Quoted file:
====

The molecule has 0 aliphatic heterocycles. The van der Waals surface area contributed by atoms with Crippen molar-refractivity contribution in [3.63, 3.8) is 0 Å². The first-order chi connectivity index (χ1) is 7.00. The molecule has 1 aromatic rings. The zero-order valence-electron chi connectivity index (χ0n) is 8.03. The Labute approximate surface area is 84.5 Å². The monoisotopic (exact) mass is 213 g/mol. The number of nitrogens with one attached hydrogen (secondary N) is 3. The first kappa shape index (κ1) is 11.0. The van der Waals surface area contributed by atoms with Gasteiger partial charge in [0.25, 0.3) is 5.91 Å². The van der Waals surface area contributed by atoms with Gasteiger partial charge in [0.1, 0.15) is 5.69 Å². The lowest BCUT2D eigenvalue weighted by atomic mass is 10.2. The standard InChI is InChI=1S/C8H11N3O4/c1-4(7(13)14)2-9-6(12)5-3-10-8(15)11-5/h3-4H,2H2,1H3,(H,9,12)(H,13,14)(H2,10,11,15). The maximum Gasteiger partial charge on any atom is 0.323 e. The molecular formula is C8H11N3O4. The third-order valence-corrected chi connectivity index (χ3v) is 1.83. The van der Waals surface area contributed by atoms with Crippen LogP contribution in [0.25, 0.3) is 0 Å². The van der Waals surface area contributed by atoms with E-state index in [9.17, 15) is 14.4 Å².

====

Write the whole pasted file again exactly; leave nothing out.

The molecule has 0 aliphatic heterocycles. The van der Waals surface area contributed by atoms with Crippen molar-refractivity contribution in [3.63, 3.8) is 0 Å². The first-order chi connectivity index (χ1) is 7.00. The molecule has 1 aromatic rings. The zero-order valence-electron chi connectivity index (χ0n) is 8.03. The Labute approximate surface area is 84.5 Å². The monoisotopic (exact) mass is 213 g/mol. The number of nitrogens with one attached hydrogen (secondary N) is 3. The first kappa shape index (κ1) is 11.0. The van der Waals surface area contributed by atoms with Gasteiger partial charge in [0.25, 0.3) is 5.91 Å². The van der Waals surface area contributed by atoms with Gasteiger partial charge in [0.1, 0.15) is 5.69 Å². The lowest BCUT2D eigenvalue weighted by atomic mass is 10.2. The standard InChI is InChI=1S/C8H11N3O4/c1-4(7(13)14)2-9-6(12)5-3-10-8(15)11-5/h3-4H,2H2,1H3,(H,9,12)(H,13,14)(H2,10,11,15). The maximum Gasteiger partial charge on any atom is 0.323 e. The molecular formula is C8H11N3O4. The third-order valence-corrected chi connectivity index (χ3v) is 1.83. The van der Waals surface area contributed by atoms with Crippen LogP contribution in [0.25, 0.3) is 0 Å². The van der Waals surface area contributed by atoms with E-state index in [9.17, 15) is 14.4 Å².